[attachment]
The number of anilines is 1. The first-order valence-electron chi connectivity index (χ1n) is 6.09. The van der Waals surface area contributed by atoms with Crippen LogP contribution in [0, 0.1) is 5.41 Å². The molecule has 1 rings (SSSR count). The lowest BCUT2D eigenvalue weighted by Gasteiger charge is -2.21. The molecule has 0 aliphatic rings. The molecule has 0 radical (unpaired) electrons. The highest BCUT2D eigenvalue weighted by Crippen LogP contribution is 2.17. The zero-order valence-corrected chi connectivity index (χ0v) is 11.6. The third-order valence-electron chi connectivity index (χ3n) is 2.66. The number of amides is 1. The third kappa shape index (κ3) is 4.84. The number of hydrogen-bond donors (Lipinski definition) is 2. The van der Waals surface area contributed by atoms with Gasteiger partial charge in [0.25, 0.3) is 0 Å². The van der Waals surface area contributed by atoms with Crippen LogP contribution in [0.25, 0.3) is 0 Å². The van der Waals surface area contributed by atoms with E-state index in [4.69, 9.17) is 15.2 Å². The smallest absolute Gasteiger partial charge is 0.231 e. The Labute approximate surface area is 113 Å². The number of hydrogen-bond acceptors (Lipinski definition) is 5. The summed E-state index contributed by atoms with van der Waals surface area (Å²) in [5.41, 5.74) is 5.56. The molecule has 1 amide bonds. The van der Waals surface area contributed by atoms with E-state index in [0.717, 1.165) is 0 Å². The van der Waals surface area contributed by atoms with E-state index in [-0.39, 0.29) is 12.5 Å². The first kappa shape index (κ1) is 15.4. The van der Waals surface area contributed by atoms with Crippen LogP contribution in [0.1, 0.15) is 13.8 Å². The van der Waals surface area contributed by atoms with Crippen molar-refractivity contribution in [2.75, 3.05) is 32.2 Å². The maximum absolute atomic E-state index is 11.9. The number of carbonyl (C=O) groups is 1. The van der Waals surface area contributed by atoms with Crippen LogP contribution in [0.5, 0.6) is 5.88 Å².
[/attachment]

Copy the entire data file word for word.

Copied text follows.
The number of anilines is 1. The first-order valence-electron chi connectivity index (χ1n) is 6.09. The van der Waals surface area contributed by atoms with Crippen LogP contribution in [0, 0.1) is 5.41 Å². The molecule has 1 rings (SSSR count). The lowest BCUT2D eigenvalue weighted by Gasteiger charge is -2.21. The molecule has 0 aliphatic rings. The molecule has 0 radical (unpaired) electrons. The highest BCUT2D eigenvalue weighted by Crippen LogP contribution is 2.17. The zero-order valence-corrected chi connectivity index (χ0v) is 11.6. The third-order valence-electron chi connectivity index (χ3n) is 2.66. The number of amides is 1. The third kappa shape index (κ3) is 4.84. The number of hydrogen-bond donors (Lipinski definition) is 2. The van der Waals surface area contributed by atoms with Gasteiger partial charge in [0.25, 0.3) is 0 Å². The van der Waals surface area contributed by atoms with Crippen LogP contribution in [0.25, 0.3) is 0 Å². The van der Waals surface area contributed by atoms with E-state index in [4.69, 9.17) is 15.2 Å². The smallest absolute Gasteiger partial charge is 0.231 e. The Labute approximate surface area is 113 Å². The number of hydrogen-bond acceptors (Lipinski definition) is 5. The summed E-state index contributed by atoms with van der Waals surface area (Å²) in [5.41, 5.74) is 5.56. The molecule has 1 amide bonds. The van der Waals surface area contributed by atoms with E-state index in [0.717, 1.165) is 0 Å². The van der Waals surface area contributed by atoms with E-state index in [-0.39, 0.29) is 12.5 Å². The first kappa shape index (κ1) is 15.4. The van der Waals surface area contributed by atoms with Crippen LogP contribution in [0.1, 0.15) is 13.8 Å². The van der Waals surface area contributed by atoms with Crippen molar-refractivity contribution in [2.75, 3.05) is 32.2 Å². The maximum absolute atomic E-state index is 11.9. The number of carbonyl (C=O) groups is 1. The van der Waals surface area contributed by atoms with Crippen LogP contribution in [0.5, 0.6) is 5.88 Å².